Girls just wanna have funds

One of my first lessons in money, I learned at the toy store. It was after school and my mom took me with her to the mall for whatever reason, and I begged her to take me to look at some toys. I tried to be a big girl about it; my mom has this little game where I could point at anything I wanted and wish for it, hoping that Santa might be eavesdropping. The “game” worked for a while, until I realized I was being conned, so I begged and begged my mom to get me the Barbie beeper (It’s just so necessary). With the iron will of Kublai Khan, she refused despite my growing surliness. I cried so hard on the ride home, feeling like the most abused kid in the world as I ate my takeaway KFC, seasoned with my salty tears.

My mom is a tough negotiator — she didn’t want me upset (a post-iyak vomit situation loomed close) but she knew she had to straighten me up. So she said, “Rate the beeper from 1 to 10. If it’s a 10 and you still want to buy it when we come back, then maybe we can get it.” Of course, I was the kind of trash heap child that insisted that I wanted it, 11 out of 10, even though I pretty much forgot about it once we got home. And when I did get it for Christmas, I barely remembered how much I suffered to get it under the tree. At that point, the damn beeper was just one of my many cool gifts that year.

See, that’s the thing I learned about money. If you’re not the one holding it, earning it, and keeping it, you pretty much don’t give a fig about how it’s spent. The older you get, the more its necessity becomes apparent, despite how little we try to rely on it. We need it without wanting it. We look for it and don’t have enough of it at the most crucial moments. It’s that weird cousin of yours who’s really good at fixing computers. You love him (kind of), and despite him quoting every 9gag post he’s ever seen, you kind of keep him around to fix the router every once in a while.

It helps to think of how the money that took you hours and weeks and months to earn can be spent in mere minutes. That, among many others, can be your first grown-up lesson in money. And when you’ve become the boss of your own bank account, don’t forget to treat yo’self once in a while. Even grown-ups can enjoy beepers sometimes. Especially the Barbie kind.

While I knew all of this about money early on, I didn’t actually realize that in order to be a functional human, one must not only have a decent amount of it, but a constant influx of it. (“You mean a job?” Yeah, dude, welcome to your funeral.) This, in fact, negates the idea that adulthood means you get to do whatever the hell you want. You don’t, because before when you thought a thousand pesos could fetch you a bunch of useless things with spare change for cake, now you have to think of that money going towards paying your phone bill instead. And, of course, you have to think of your future as well as your possible future progeny’s — saving up is essential. Then you have to work towards investing in assets, and being a straight-up adult in every possible way. That includes — but is not limited to — the ability to take care of kids and not start random fires.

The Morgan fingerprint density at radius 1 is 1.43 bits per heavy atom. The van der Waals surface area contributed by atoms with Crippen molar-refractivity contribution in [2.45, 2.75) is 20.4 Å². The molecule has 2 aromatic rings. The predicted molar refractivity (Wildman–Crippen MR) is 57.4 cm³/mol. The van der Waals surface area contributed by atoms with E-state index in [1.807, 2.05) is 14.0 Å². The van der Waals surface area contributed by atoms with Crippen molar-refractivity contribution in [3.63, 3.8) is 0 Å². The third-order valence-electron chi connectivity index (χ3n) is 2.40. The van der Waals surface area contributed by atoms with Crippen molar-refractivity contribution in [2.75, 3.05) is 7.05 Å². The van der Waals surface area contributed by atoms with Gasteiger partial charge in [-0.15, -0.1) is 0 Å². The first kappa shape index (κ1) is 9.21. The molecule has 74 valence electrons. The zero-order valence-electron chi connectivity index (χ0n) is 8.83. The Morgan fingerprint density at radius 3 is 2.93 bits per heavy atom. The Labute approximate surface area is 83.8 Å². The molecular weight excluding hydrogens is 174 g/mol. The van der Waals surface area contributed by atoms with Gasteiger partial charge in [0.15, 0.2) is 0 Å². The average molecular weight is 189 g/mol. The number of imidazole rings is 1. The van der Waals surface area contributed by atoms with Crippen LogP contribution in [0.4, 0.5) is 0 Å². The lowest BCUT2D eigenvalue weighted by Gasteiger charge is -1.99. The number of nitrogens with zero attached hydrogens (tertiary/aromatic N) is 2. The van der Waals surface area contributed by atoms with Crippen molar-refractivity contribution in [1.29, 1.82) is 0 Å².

While before it was understandable to scrape all the coins you’ve got together to pay for gas (we’ve all been there), your grown-up version is kind of expected to keep it together 24/7. The good news is that it’s never too late to undo any ill-informed money decisions. Reaching bottom-of-the-pit levels of financial insecurity — when I thought I needed a skirt more than I needed dinner — means that I’m still negotiating my way around my financial independence. I’m not the best at it, but I’m not so bad at it either. (“That is a HUGE lie” — Marga’s parents.) So from a friend to a friend, here’s a list of some of the wisdom I’ve learned in matters of finance:

1. Set a goal for yourself, and stick to it. Do you want your own car by the end of the year? It’s possible — and you don’t even need to sell a kidney.

2. To get stuff done, don’t be afraid to talk about money. If not with your parents, seek out a financial adviser in a bank who can help you figure out what to do. Just make sure to ask someone trustworthy, not someone looking out to take it all away. (Read: Ponzi schemes and “Open-minded ka ba sa business?” messages on Facebook.)

3. Set a budget. Try to limit ATM withdrawals, or set a schedule for it. If you can, leave it at home so you won’t get tempted by sale signs and the inevitable impulse purchase. Don’t reach the point where you can’t count how much lipstick you own. That is a very bad sign.

4. Make room for savings. The younger you are, the less you have to spend on. Maximize that freedom by setting that 13th month pay aside, and allotting a savings part of your monthly salary. Ideally, it should not be touched in the short term, but can be useful for those rainy days and the occasional seat sale to Seoul.

5. Get a credit card (to build your financial profile), but stick to using it for the essentials.Essentials are gas, groceries, utility bills and emergencies. Essentials are not booze, shoes, or a lock of Zac Efron’s hair on eBay. As tempting as that sounds.

I can’t say that this is 100-percent, the best advice in the world. (No financial genius is perfect. Even theRich Dad, Poor Dad guy filed for bankruptcy in 2012.) I myself still try not to deviate from the path of financial enlightenment each day, and it gets harder when I can shop online in my pajamas. It helps to think of how the money that took you hours and weeks and months to earn can be spent in mere minutes. That, among many others, can be your first grown-up lesson in money. And when you’ve become the boss of your own bank account, don’t forget to treat yo’self once in a while. Even grown-ups can enjoy beepers sometimes. Especially the Barbie kind.

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